99 CHAPTER 6 EVALUATON OF THE EFFECT OF INSERTION SPEED ON FORCE, DEFORMATION TISSUE DAMAGE, AND PRE STRESS 6.1 Overview Since CED requires the surgical insertion of a needle into brain tissue, this raises s pecific concerns about acute tissue damage which may produce improper drug targeting  i.e. backflow. Therefore, insertion tissue damage may limit the potential of CED treatment and needs to be characterized. Axial force measurements have been a useful tool to evaluate tissue deformation and dam age as a function of insertion depth and insertion speed [25 30 ]. Independently of the influence of insertion speed, insertion force has been associated with greater tissue damage. Dimpling is an important parameter to evaluate tissue deformation, because it is related to displacement of tissue in the axial direction before the needle penetration. Additionally force measurement during needle retraction allows quantifying the friction stress which is proportional to pre stress. The refore force measurement is a simple way to evaluate the influence of insertion process on acute tissue damage and pre stress. In Chapter 6 needle insertion force measurements were performed in vivo in rat brain with different insertion speeds. Mechanical parameters such as penetra tion force ( ) and force at the end of insertion ( ) were used to understand tissue damage during insertion. In addition, dimpling allowed evaluation of the effect of insertion speed on surface tissue deformation which may also be linked to the extent of eventual tissue damage with penetration. Force measurements during retraction were used to evaluate the influence of the needle insertion speed on pre stress at the needle tissue interface. Agarose hydrogel has been used as a phantom material for CED s tudies [ 12, 48 ]. However, under the same insertion conditions, the effect of needle insertion speed on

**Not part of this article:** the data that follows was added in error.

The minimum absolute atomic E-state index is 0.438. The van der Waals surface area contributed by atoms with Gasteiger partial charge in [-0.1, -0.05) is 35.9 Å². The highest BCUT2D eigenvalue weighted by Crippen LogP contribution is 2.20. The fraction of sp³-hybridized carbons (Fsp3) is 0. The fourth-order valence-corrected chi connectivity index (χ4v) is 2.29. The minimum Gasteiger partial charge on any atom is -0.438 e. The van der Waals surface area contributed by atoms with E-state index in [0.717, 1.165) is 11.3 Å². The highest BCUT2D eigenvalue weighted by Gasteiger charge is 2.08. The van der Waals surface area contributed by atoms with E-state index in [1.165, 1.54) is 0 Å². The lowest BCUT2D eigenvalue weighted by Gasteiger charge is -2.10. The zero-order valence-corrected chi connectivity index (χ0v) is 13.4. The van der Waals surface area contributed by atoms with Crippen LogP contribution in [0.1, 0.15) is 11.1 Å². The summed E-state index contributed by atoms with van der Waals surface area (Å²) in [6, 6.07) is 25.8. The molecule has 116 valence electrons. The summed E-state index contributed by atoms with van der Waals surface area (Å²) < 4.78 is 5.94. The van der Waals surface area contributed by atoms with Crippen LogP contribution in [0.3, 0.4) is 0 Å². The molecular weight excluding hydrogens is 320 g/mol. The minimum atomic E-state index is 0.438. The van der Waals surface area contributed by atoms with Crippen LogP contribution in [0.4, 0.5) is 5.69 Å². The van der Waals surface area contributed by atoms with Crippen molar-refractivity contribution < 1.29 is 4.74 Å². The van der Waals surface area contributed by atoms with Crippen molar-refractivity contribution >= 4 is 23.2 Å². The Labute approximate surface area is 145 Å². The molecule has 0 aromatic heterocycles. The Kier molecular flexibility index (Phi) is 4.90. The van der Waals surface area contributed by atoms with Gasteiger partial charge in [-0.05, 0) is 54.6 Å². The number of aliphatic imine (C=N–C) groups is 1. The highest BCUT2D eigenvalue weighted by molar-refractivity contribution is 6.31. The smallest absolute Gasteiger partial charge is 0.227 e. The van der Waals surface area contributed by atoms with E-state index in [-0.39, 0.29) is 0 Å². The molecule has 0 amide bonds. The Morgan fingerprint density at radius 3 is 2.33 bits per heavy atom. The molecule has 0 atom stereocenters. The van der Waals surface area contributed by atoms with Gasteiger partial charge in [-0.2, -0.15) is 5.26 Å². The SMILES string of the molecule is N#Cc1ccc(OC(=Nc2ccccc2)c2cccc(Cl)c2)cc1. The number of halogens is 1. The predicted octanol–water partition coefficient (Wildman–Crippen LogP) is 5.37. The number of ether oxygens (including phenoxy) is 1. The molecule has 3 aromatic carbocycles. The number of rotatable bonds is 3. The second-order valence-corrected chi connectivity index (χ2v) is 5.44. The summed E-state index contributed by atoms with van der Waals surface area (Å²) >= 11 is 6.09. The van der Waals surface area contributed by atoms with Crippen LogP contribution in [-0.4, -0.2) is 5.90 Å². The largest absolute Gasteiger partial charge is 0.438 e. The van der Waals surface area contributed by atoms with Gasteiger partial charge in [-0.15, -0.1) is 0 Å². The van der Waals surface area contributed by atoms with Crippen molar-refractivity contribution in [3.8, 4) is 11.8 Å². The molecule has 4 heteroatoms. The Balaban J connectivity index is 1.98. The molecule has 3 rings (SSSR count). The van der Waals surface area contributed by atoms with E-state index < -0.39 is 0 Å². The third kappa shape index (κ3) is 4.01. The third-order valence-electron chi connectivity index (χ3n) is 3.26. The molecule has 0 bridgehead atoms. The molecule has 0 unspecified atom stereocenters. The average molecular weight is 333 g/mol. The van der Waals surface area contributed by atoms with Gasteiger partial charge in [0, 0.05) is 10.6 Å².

100 backflow and damage in hydrogel Chapter 3, was opposite to brain tissue as shown in Chapter 4 To further understand the difference in mechanical damage behavior between these materials, needle penetration force and dimpling were also measured on 0.6% agarose hydrogels. Proposed methods are a simple approach to evaluate the mechanics of insertion in tissues, in real time, as function of the insertion dept h. Phenomenological models of friction stress as a function of insertion speed, and correlations between backflow and friction stress were also obtained. By comparing with backflow data collected in Chapter 4 correlation between backflow and friction stre ss was also evaluated. This study provides information on the variation in tissue damage along the needle track and its dependence on insertion speed which can be used to understand insertion mechanics and improve the process to insert needles or electrode s in the brain. 6.2 Methodology 6.2.1 Animal Preparation and Surgical P rocedures Experiments were performed using protocols and procedures approved by the University of Florida Institutional Animal Care and Use Committee. A nimal prepara tion and surgical procedures w ere the same as described in S ection 4 .2.1 for backflow experiments. 6.2.2 Needle Insertion and Force Measurement System A blunt tip stainless steel needle ( Hamilton Company, Reno, NV ) with diameter 0.235 mm (32 gauge) was used. Needles were inserted to a depth of 5 mm into the CPu. Based on backflow experiments (Chapter 4 ) three insertion speeds were used: 0.2, 2, and 10 mm/s. Insertion speeds were controlled using a linear stage system (model LP28T, Applied Motion Products, Watsonville, CA ) mounted on a millin g